Kim Roberts :: “The Invasive Weed Syndicate” and “The Glass Flowers at Harvard”

The Invasive Weed Syndicate

               Shepherd’s Purse
A rude ring of lobed leaves cling
to the bottom of the stem, and from this stage
the actors rise in heart-shaped pods
and strip to white petticoats by the open road.

               Bull Thistle
A ratchety stem with spiny leaves splays;
at the top of each spear, a green gumdrop
garbed in angry spikes wears a hot pink mohawk,
and the bees hone in and get drunk.

Tight oval buds covered in a coarse white beard
pop open to reveal a tiny white flower
like a loose corona following the sun.
Little prospector: beware the claim jumper.

Leaves like elongated spoons climb,
alternating, left and right, as if marching
in single file.  The buds droop at the top
as if from shame.  So much
is beyond our control.

Tri-corner stems shoot from underground tubers,
a deep blackish-red, that tunnel
under the crops. This mission is a go:
pulling them up leaves the nutlets behind,
pulling them just makes it worse.

Originally published in Blue Lyra Review.


The Glass Flowers at Harvard

The transverse section of a water lily ovary
is delicate and ornate as a snowflake
but tinged cerulean at the outer edges.

Individual balls of pollen with spikes
are magnified to enormous sizes
and resemble translucent blowfish.

Wool sower galls from a white oak,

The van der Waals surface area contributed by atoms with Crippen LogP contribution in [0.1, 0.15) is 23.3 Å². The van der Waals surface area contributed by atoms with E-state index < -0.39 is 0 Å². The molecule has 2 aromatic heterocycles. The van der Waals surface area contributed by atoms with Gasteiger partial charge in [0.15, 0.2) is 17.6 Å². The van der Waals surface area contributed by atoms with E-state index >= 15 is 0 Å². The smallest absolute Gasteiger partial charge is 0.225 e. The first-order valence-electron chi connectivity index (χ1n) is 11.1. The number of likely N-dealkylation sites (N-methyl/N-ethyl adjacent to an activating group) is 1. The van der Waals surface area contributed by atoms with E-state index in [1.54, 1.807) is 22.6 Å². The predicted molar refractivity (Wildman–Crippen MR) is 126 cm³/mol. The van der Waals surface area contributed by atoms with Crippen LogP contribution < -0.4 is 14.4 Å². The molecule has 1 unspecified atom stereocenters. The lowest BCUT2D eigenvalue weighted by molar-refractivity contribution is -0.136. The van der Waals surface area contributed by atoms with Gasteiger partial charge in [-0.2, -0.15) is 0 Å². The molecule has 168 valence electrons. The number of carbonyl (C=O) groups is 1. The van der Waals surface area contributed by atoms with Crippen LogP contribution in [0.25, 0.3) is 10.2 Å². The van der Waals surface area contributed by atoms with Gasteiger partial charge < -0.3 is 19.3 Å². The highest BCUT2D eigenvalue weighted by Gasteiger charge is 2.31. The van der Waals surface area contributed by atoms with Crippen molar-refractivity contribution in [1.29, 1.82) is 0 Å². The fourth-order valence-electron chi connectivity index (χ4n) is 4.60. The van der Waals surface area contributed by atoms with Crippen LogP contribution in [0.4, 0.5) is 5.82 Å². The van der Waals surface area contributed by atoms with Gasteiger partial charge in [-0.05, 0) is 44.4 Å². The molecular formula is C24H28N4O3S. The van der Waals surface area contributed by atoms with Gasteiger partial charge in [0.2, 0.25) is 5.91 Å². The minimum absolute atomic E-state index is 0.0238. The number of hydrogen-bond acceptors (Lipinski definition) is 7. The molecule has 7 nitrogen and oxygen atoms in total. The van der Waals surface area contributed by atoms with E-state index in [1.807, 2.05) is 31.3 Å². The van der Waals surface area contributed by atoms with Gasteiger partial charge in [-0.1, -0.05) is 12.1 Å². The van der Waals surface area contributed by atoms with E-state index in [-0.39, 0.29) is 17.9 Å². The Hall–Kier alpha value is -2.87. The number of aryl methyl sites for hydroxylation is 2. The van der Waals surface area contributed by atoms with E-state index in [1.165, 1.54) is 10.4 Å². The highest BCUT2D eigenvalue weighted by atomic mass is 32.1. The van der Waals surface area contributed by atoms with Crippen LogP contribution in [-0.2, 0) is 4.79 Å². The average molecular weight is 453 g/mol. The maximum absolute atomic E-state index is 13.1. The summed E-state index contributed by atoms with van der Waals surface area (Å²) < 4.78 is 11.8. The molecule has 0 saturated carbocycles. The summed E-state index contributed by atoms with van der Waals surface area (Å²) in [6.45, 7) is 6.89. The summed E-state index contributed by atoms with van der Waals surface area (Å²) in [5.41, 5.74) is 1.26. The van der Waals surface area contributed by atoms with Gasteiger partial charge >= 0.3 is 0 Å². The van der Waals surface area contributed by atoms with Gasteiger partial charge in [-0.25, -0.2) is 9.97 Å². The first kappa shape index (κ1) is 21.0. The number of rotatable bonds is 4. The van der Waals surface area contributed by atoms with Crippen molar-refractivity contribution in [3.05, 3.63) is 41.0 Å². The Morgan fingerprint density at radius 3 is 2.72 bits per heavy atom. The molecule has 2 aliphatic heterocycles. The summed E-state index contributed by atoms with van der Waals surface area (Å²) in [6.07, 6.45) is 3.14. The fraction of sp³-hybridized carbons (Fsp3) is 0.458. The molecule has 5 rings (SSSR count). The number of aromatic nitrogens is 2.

quercus alba, the growths partially cut away,
form around a glass wasp.

Lilies in bloom have root systems
tangled as a knot of Gorgon hair.
Goldenrod crowds its tiny lobed florets. 

Nutmeg stems bow low under the weight
of heavy, waxy, yellow fruit.
Button-wood, witch hazel, 

the ratchety stalk of the small-flowered
Agrimony.  The leggy Lord Anson’s
Blue Pea has wiry corkscrews

at the ends of each leaf stalk.
The cashew fruit has puppet heads.
A maple leaf in autumn hues wears a red-orange

it took the Blaschkas a decade to perfect.
After the father died, the son continued on
alone.  Over 800 plant species, flame worked,

enameled in a wash of metal oxide.
The wetlands weed known as Floating Heart,
Pigeon-berry, also known as Sky Flower,

4,400 models in all, forever blooming. 
Laid out in rows of wooden cases,
a life’s work, glass under glass.

Originally published in Pixie Dust and All Things Magical (Authorspress, India).


Kim Roberts is the editor of the anthology By Broad Potomac’s Shore: Great Poems from the Early Days of our Nation’s Capital (University of Virginia Press, 2020), selected by the East Coast Centers for the Book for the 2021 Route 1 Reads program as the book that “best illuminates important aspects” of the culture of Washington, DC. She is the author of A Literary Guide to Washington, DC: Walking in the Footsteps of American Writers from Francis Scott Key to Zora Neale Hurston (University of Virginia Press, 2018), and five books of poems, most recently The Scientific Method (WordTech Editions, 2017). Her chapbook, Corona/Crown, a cross-disciplinary collaboration with photographer Robert Revere, is forthcoming from WordTech Editions in 2023.